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Op-Ed

Me-ocentrism: A national illness

September 2, 2022

I have spent years trying to understand why half the U.S. Congress and nearly half our voting-age population are so entranced by an ignorant sociopath and confessed sexual molester. I believe I have found an explanation — through astronomy.

Robert Kahn

By Robert Kahn

Deputy editor emeritus, Courthouse News

Two thousand years ago, the Egyptian astronomer Ptolemy tried to explain why some planets occasionally seem to move backwards from their usual path across the sky.

Ptolemy thought these planets did not move in simple elliptical orbits around the Earth: they move in curlicues, loop-the-loops: whirling counterclockwise daisy chains within clockwise elliptical orbits.

That seemed to “solve” the problem of retrograde planetary motion — for a while — but the theory fell apart because it was built upon a false premise. The premise was that the Earth is the center of the Solar System, and of the entire Universe.

It took more than 1,000 years for Copernicus and then Galileo to abandon geocentrism and Ptolemy’s curlicues, by stating that the Sun, not us, is the center of the Solar System. (Corollary: We’re probably not center of the Universe either.)

The varying sizes of planets’ elliptical orbits, and the differing stretches of time it takes each planet to complete a circle around the Sun explains the apparent retrograde motion of planets. 

This theory nearly got Galileo burned at the stake, because the Catholic Church clung to Ptolemy’s false premise. And Ptolemy wasn’t even a Catholic.

Then a year after Galileo died, Isaac Newton was born. His discovery of gravity would add a theoretical basis to Galileo’s heliocentrism, and illustrate that Ptolemy’s loop-the-loops were physically impossible.

This brings us to today, and the bizarre grip that a malignant, lying narcissist holds upon half our country.

The false premise is that a serial liar speaks truth, and only truth, and that the world entire should be judged by whatever he says next. 

Need I say that this is a false premise, no matter whom or what we are discussing? Yet it seems to be the law today, by statute or diktat, in Russia, China, India, North Korea, Afghanistan, Saudi Arabia, Hungary, Nicaragua, Myanmar and Turkey. Of these we may be sure. There are others.

These 10 countries contain 3.2 billion people: 42% of the world’s population. And we’re not even counting Kentucky.

In “Types of Men” (1922) H.L. Mencken wrote of the Skeptic: “No man ever quite believes in any other man. ... In the highest confidence there is always a flavor of doubt — a feeling, half instinctive and half logical, that, after all, the scoundrel may have something up his sleeve.” 

I need hardly tell you that congressional sycophants and many of our fellow Americans are not skeptics. They are True Believers.

I have written recently in this space about belief and fact. There is no need to believe in a fact. Facts remain, no matter how hard you bludgeon them with no matter how hard or diaphanous an imaginary sledgehammer. But beliefs, I have come to see, also remain. No matter how hard you bludgeon them …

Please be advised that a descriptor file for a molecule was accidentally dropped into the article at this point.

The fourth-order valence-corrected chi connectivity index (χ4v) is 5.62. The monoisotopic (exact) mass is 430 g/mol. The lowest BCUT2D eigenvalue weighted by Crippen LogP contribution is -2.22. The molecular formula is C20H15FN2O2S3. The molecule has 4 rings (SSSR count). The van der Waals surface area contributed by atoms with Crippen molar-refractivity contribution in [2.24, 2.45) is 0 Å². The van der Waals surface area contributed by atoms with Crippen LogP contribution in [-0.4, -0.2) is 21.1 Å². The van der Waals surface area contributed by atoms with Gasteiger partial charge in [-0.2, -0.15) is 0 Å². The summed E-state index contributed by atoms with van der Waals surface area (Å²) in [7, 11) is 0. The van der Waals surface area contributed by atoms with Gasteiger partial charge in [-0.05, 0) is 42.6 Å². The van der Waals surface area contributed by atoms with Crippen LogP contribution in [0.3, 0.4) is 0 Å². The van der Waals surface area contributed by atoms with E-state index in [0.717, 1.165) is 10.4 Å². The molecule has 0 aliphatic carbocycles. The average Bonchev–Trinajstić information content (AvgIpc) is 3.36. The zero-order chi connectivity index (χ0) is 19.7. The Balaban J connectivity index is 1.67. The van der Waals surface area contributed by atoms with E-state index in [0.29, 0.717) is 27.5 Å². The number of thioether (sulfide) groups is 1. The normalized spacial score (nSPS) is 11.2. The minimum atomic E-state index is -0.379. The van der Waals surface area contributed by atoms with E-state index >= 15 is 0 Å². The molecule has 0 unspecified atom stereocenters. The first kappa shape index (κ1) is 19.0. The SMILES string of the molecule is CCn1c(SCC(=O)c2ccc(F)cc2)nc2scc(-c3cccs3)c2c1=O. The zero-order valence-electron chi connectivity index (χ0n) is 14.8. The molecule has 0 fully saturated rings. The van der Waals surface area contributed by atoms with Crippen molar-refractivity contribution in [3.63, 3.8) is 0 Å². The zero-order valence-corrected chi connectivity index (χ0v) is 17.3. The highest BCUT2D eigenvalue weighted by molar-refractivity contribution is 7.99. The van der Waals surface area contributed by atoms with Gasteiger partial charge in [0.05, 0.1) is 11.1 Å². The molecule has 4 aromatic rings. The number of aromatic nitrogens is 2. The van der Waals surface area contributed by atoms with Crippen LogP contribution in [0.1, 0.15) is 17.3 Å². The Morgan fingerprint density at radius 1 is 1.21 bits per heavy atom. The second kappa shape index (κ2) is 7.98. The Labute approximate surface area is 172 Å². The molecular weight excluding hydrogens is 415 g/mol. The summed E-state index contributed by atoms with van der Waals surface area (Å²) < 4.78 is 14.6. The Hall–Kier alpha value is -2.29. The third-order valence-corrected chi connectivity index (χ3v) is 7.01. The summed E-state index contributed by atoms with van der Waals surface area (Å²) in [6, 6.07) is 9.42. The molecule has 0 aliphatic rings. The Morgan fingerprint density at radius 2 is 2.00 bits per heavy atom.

Mencken wrote about The Believer in “Types of Men”: “Faith may be defined briefly as an illogical belief in the occurrence of the improbable. Or, psychoanalytically, a wish neurose. There is thus a flavor of the pathological in it; it goes beyond the normal intellectual process and passes into the murky domain of transcendental metaphysics. A man full of the faith is simply one who has lost (or never had) the capacity for clear and realistic thought. He is not a mere ass: he is actually ill.”

Our country today, as a body politic, is actually ill. We see it in the mass murders at schools and grocery stores and churches; in the fantastic, repeatedly disproven claim that the 2020 presidential election was rigged, so Republicans must rig the next one; the paranoid claims that public schoolteachers do not try to educate children, but to destroy them and their families. We see it above all in Republican candidates’ ugly campaigns, which day by day, month after month, are increasingly based upon stirring up hatred.

Now let’s look at it from another side.

Gavin Newsom, the governor of California, recently switched sides on “clean injection sites,” where drug addicts could toss out their old syringes and needles and get new ones, in the interest of public health. He was all for them a year ago and now he’s against them.

If I were a guy who thought that clean injection sites were the most important thing in the world, then I might claim that Newsom was betraying me and the one thing I hold dear, and that he is not to be trusted.

But that would be insane.

Newsom flipped because he’s thinking of running for president in 2024 or 2028, and didn’t want to give Republicans a club with which to thrash him. No conspiracy there. No invisible deep state of Gollums.

No matter what the problem is, there’s usually a reasonable explanation or explanations for it. And none of them are Me-ocentric: the false premise that an entire country rotates around one guy.

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